Once exports of liquefied U.S. natural gas begin, the global gas market will get its formal introduction to the hub in Louisiana named Henry. The response might only be a shrug, or even less. But gas markets will feel the hub’s presence, IHS Inc. Vice Chairman Dan Yergin told a Houston audience.
“Henry Hub will establish a different pricing system, but not necessarily a much lower pricing system. But it will establish a price benchmark against which others will have to compete,” Yergin said at the LNG 17 conference Wednesday.
There is no shortage of projects clamoring for U.S. authorization to export liquefied natural gas (LNG) to non-free trade agreement countries. IHS counts at least 30 applications to export LNG in North America. But before any of these projects can put gas into the global market, they must compete with each other in an environment of rapidly escalating development and construction costs.
“Just since 2005, to develop a greenfield facility, the costs have doubled, or in many cases have quadrupled,” Yergin said. “Each facility is different; each situation is different…but that kind of cost escalation is really the Achilles heel of LNG, and it is going to be the challenge for the industry…LNG [project] costs may deter investors long before Henry Hub prices are pushed up.”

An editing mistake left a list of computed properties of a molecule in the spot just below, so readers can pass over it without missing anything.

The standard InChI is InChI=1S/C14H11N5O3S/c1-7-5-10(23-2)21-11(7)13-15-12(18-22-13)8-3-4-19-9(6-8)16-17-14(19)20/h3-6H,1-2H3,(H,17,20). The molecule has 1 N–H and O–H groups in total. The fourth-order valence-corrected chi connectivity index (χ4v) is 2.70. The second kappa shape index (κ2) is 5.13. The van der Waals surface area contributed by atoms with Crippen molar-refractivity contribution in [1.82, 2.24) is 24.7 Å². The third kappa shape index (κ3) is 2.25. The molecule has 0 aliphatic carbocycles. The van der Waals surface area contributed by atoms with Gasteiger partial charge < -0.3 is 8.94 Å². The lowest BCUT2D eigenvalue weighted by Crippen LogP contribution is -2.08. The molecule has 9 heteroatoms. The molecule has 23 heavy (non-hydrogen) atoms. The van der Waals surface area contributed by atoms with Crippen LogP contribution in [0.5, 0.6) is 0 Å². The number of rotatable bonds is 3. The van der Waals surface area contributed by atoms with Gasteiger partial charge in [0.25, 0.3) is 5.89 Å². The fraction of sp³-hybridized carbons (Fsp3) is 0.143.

Henry Hub will carry weight in the market, but it won’t weigh on prices as much as some have suggested, Yergin said.
“The U.S. will set a new competitive price benchmark for gas around the world. Obviously that doesn’t mean that everyone by any means will adopt that pricing system; they will not,” Yergin said. “But it will be possible in some cases to deliver gas from the U.S. to almost any global coastal port for perhaps around $12/MMBtu. Not all the gas in the United States will make that price, but that will be a price threshold that will be very significant for the industry.”
IHS projects that global gas demand will double by 2040 from where it is today, Yergin said. “And that 620 Bcf/d that we’re talking about in 2040, for those thinking in oil terms, would be equivalent to 100 million b/d of oil equivalent, which is larger than today’s world oil market,” he said. The main driver is the power generation sector.
“If we go back five years ago, just five years ago, natural gas was about 20-21% of electric generation. Today it’s over 30%; it shows you how fast those changes continue,” Yergin said.
Natural gas is in a horse race right now with coal and oil. For instance, while gas has been pushing coal out of the power generation market in the United States, the exact opposite is happening in Europe, where cheap coal is the order of the day.
Gas coal and oil combined meet about 75% of the world’s energy mix, Yergin said.”But at least in our view at this point, we would expect that round 2040, maybe a little bit before that, natural gas will edge out ahead of oil, ahead of coal and in fact become the world’s dominant fuel. What a change for a fuel that when people used to discover it they’d curse the discovery of gas and say why didn’t we find oil.”
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